Picking the right external drive relies on how and where you want to use it, how much storage you want, and how much you want to spend. If you want to move 4K videos from your iPhone to your laptop, you’ll like want a solid-state drive that’s compact and possibly rugged to withstand being tossed in a bag. Ditto if you want to work on applications that live on an external drive. SSDs transfer data many times more quickly without moving parts, making them more durable than hard-disk drives’ spinning platters. If portability isn’t a concern, hard-disk drives tend to offer more gigabytes per dollar.

Take stock of what kind of ports your computer has to find compatible external drives. Newer Apple MacBooks and desktops sport Thunderbolt 3 and 4 ports and USB-C 3 and 4 ports compatible with USB-C accessories and cables. Even the new iPhone 15 models joined the USB-C club. However, all USB-C connections aren’t the same. The standard has multiple generations that support different charging and transfer speeds. While compatibility isn’t the issue, maximizing transfer rates could be. Getting a blazing-fast USB-C external drive and cord doesn’t mean your device (an iPhone, for example) will support it—more on that in our things to consider, which can be found below our top choices.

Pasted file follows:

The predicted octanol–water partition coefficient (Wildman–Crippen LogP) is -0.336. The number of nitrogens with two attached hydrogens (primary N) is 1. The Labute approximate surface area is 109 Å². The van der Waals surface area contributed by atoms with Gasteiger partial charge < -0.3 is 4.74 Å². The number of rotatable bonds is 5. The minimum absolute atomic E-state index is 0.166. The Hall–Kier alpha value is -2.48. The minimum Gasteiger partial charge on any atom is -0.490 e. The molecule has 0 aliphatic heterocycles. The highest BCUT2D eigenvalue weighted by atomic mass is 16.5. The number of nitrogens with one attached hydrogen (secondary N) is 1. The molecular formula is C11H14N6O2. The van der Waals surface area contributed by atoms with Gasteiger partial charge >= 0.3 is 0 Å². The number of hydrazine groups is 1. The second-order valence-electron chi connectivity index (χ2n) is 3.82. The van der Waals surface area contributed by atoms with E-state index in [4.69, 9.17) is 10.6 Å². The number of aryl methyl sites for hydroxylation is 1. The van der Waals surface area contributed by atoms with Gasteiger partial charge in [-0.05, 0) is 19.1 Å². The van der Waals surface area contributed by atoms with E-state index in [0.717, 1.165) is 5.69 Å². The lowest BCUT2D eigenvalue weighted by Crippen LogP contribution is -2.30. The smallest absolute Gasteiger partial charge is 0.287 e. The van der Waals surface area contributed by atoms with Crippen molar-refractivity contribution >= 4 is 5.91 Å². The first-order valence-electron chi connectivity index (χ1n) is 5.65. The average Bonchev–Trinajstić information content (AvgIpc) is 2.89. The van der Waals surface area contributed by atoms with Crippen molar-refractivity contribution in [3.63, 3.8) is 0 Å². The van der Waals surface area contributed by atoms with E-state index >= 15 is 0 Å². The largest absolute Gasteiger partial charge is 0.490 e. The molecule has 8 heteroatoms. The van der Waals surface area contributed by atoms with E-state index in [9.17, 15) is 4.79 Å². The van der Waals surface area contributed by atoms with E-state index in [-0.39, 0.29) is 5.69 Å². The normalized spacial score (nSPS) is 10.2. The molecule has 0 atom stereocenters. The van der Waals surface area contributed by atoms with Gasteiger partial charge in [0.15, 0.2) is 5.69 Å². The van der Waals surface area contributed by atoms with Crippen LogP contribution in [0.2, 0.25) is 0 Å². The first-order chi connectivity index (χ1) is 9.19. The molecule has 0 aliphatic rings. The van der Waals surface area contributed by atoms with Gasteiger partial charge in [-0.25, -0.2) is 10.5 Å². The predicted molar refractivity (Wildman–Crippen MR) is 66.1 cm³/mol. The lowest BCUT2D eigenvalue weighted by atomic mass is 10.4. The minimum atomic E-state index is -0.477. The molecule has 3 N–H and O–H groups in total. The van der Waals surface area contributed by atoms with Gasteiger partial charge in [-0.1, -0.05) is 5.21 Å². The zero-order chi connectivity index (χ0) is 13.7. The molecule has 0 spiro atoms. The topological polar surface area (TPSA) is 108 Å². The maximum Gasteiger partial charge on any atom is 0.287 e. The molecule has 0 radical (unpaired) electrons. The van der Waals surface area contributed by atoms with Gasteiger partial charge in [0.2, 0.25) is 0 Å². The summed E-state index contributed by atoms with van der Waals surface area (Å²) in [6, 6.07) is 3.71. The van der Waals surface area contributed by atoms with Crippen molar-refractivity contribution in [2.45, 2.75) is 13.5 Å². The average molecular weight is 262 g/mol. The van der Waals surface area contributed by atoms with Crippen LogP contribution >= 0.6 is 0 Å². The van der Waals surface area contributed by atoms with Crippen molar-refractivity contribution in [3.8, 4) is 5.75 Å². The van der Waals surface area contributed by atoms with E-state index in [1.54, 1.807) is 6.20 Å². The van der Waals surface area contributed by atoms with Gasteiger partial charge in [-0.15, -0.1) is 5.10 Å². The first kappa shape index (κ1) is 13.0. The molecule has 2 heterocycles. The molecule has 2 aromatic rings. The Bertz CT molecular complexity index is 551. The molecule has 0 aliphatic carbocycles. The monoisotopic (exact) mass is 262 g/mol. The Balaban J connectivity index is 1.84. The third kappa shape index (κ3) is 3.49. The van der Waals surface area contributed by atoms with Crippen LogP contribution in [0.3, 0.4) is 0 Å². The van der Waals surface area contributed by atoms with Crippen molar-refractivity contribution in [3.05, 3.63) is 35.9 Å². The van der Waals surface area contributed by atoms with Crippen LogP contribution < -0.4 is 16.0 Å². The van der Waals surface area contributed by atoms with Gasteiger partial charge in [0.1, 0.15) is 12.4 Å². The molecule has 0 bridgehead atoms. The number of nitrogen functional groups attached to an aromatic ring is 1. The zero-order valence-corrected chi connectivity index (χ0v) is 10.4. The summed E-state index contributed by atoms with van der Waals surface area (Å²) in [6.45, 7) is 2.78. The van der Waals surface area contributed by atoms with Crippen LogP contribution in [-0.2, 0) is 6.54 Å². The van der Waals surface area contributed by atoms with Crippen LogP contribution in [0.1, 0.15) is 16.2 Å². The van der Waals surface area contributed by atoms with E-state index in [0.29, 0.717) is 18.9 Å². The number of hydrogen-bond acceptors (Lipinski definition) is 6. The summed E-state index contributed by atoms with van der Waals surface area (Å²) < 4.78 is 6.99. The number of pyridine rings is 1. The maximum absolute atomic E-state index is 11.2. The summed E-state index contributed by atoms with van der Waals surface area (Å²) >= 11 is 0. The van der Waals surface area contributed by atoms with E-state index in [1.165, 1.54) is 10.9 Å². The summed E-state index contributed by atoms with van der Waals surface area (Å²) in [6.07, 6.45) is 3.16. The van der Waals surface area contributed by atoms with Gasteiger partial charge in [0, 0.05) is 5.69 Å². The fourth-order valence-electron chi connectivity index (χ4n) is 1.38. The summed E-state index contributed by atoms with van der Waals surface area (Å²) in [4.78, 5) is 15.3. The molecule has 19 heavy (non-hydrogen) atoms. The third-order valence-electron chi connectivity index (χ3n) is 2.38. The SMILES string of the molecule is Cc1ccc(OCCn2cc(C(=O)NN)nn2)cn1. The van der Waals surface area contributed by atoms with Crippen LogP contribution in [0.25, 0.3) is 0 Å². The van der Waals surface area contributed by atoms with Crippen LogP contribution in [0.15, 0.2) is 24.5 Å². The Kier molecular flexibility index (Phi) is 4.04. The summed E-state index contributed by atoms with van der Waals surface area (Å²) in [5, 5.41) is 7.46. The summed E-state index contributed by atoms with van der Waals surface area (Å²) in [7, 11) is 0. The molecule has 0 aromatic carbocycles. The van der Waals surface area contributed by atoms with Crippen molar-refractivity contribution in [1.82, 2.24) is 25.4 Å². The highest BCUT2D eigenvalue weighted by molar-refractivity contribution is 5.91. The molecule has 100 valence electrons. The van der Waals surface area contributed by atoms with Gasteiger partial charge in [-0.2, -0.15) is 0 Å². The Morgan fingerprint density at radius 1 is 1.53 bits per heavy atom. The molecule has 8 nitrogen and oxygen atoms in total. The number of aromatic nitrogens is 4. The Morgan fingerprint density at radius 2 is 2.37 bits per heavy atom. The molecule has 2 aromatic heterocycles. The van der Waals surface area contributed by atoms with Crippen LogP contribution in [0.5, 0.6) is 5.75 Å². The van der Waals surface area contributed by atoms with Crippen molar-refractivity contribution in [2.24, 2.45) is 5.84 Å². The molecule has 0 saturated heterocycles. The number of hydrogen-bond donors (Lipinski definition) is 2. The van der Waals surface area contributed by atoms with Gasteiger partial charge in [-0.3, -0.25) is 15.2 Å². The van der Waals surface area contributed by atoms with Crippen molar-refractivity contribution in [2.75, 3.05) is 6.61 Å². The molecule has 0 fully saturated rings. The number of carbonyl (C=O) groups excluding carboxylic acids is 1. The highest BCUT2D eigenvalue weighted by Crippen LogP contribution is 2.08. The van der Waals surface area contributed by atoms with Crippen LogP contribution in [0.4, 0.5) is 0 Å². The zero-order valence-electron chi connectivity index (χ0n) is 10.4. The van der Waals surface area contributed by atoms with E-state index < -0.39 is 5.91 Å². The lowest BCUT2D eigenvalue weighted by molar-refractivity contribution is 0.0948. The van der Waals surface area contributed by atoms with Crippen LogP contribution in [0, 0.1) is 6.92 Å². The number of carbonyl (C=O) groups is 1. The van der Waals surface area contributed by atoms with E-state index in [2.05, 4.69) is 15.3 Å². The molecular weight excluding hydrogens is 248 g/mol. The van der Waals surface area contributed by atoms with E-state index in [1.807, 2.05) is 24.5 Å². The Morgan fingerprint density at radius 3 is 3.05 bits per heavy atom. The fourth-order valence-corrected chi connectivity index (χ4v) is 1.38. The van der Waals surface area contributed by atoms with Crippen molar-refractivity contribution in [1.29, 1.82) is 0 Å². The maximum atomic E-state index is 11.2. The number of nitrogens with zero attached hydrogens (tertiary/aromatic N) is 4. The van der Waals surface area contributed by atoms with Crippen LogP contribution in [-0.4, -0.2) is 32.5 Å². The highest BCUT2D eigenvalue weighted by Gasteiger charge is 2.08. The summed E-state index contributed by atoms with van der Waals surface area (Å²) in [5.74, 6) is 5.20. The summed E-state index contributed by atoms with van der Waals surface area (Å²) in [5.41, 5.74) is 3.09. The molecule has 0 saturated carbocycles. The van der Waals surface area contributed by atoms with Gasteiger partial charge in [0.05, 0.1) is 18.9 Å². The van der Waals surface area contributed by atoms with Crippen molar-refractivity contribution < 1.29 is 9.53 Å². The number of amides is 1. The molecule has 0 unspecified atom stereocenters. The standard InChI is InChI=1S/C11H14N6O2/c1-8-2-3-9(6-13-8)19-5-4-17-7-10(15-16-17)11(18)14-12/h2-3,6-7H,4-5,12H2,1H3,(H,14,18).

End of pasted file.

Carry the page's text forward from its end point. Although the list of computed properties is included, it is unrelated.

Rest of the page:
Best overall: Crucial X10 Pro 4TB Portable SSD

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Specs

  • Dimensions: 0.39 inches tall by 2.56 inches wide by 1.97 inches deep
  • Weight: 1.48 ounces
  • Flash memory options: 1, 2, and 4TB
  • Drive type: Solid-state drive
  • Connection: USB-C 3.2 Gen 2
  • Read/write speeds: 2,100/2,000 MB per second
  • Default format: exFAT
  • Warranty: 5-year limited

Pros

  • Very small size
  • Hole for lanyard
  • Dust- and splash-resistant
  • Drop resistant to 7.5 feet
  • Compatible with iOS, Windows, PC, Android, Linux, PlayStation, Xbox
  • Supports password protection and 256-bit AES hardware encryption
  • Complimentary subscriptions to Adobe Creative Cloud and Mylio Photo+